Notes: Base of the text: A. Dz and a1 require separate consideration from the other Mss. Dz treat BdT 293.20 and 293.43 as one poem, but divide BdT 293.43 into four nine line stanzas rather than six line stanzas, while the first two stanzas of 293.20 in z are transmitted in an incomplete form, presumably due to damage to the Ms.. The text of a1 is sufficiently different from that of the other Mss. to suggest that it derives from a remaniement (which we present as secondary version) and it deserves attention as such: there are deviations from all the other Mss.; there are no stanza divisions and BdT 293.20 and 293.43 are treated as one poem; the text is differently ordered; three stanzas of the conjoined BdT 293.20 and 293.43 found in all the other Mss. are missing; the language seems to have undergone a considerable degree of case breakdown; and there are tercets in a1 not found in any other Mss.. Neither D nor z is suitable as a base because they have too many errors without any compensating features. If all the other MSS (ACIKR) derive from an exemplar with a faulty first line, there would also seem to be at least two passages that caused all the transmitters difficultiesm given the variety of readings which may suggest not only that this exemplar contained errors, but also that it was in part illegible or at the very least difficult to read. However, the predictable division between AIK and CR is clearly discernible in the transmission of both BdT 293.20 and 293.43. CR have common errors not found in AIK, though they do not always agree. Some of C’s individual readings suggest that the scribe (or his source) was editing an unsatisfactory source, whereas shared facilior readings indicate that these are inherited from a common source; R has a number of individual errors. IK are rarely isolated against A and CR, but where they are this usually gives a minor error or divergent reading. Should BdT 293.20 and 293.43 be treated as one poem or two? The Ms. evidence is equivocal : if Da1z treat BdT 293.20 and 293.43 as one poem, none of these Mss. transmits a satisfactory version. AIK treat BdT 293.20 and 293.43 as two compositions rubricating two separate songs; CR treat BdT 293.20 and 293.43 as separate compositions and do not transmit them together. If it is clear that the two poems are closely related, the latter being an overt reply to the former and both in turn being related to BdT 293.16, the two poems clearly were detached in transmission both from BdT 293.16 and from each other and the fact that the constant ‘b’ rhyme is not the same in BdT 293.20 and 293.43 strongly suggests that they were conceived as separate compositions. Despite some doubt concerning A’s text, it is the best MS in the AIK group while C seems too prone to facilior readings to be considered as base. – Stanza order:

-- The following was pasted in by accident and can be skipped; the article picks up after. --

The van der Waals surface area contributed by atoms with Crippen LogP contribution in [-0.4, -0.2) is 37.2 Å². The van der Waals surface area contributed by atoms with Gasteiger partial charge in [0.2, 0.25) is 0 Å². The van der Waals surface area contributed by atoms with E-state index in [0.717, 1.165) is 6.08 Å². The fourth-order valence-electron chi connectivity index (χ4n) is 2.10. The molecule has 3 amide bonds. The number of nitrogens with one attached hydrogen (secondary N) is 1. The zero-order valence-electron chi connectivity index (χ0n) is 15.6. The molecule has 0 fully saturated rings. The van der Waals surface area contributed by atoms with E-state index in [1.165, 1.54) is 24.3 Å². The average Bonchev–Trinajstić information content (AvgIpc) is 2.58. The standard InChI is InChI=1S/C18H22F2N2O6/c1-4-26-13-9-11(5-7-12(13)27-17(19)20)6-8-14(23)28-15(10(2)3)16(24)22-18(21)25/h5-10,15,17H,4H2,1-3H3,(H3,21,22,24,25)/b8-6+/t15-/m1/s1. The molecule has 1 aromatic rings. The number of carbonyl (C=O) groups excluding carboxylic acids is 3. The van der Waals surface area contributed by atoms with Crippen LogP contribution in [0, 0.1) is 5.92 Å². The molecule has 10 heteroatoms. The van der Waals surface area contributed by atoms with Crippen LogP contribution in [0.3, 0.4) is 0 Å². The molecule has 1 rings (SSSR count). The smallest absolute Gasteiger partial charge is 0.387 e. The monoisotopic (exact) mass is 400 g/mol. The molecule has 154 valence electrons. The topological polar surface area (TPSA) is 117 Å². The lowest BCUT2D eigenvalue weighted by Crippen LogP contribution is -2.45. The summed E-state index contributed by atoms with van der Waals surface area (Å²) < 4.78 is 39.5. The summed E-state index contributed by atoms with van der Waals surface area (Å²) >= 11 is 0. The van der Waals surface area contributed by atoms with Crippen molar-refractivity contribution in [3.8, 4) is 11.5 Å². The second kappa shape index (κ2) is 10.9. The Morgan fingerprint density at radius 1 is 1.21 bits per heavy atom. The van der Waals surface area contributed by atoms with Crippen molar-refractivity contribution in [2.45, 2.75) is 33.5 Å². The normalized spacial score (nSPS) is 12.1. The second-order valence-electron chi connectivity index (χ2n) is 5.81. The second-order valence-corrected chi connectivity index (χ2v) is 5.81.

– D’s attribution to Ugo Catola is implausible: the conjoined BdT 293.20 and 293.43 is the second of three songs attributed to Ugo in this Ms., the first being BdT 293.6 and the third being BdT 451.2. However, it is striking, given the relationship between D and z, that z places BdT 293.20 and 293.43 with the Marcabru corpus: although the rubric in z is missing through damage, the placing of the text suggests that the attribution was in all likelihood to Marcabru. Only a1 suggests joint attribution. If the songs are understood as court entertainment, intended originally for an audience that knew both participants in the exchange and who would realise that the staged animosity between them was a joke rather than a representation of a real event (Frank Chambers, «D’aisso lau Dieu and Aldric del Vilar», Romance Philology 35, 1982, pp. 489-500 and Spaggiari, Il nome di Marcabru, Spoleto 1992, pp. 48-50), then to assume Marcabru scripted Audric’s part poses no problems. It is not, however, possible to tell whether Marcabru was indeed the only author of the two poems. The authorship of the two poems needs, however, to be considered alongside BdT 293.16, which according to our interpretation may represent Marcabru adopting Audric’s voice in order to mock him. – The connection between BdT 293.20, 293.43 and the vida in A, which says that Marcabru, a foundling, was raised by one Aldrics del Vilar and had at one time been called Pan-Perdut, has been widely noted by scholars. Aldrics del Vilar has not been identified, but as Spaggiari (Il nome, p. 48) notes, there are a number of references in charters and wills to individuals whose names ended in de Uilar in the 12th and 13th c. Apart from the connection with the vida, critics have discussed (and speculated on) the circumstances that might have led to the composition of the two poems. The most extensive analyses are by Chambers and Spaggiari, both of whom take seriously the animosity the two men appear to show each other: they read BdT 293.20 as an angry reply to BdT 293.16 which they take to be a direct attack on Audric, and understand BdT 293.20 and 293.43 as a representation of a real argument leading to Marcabru’s departure from Audric’s court.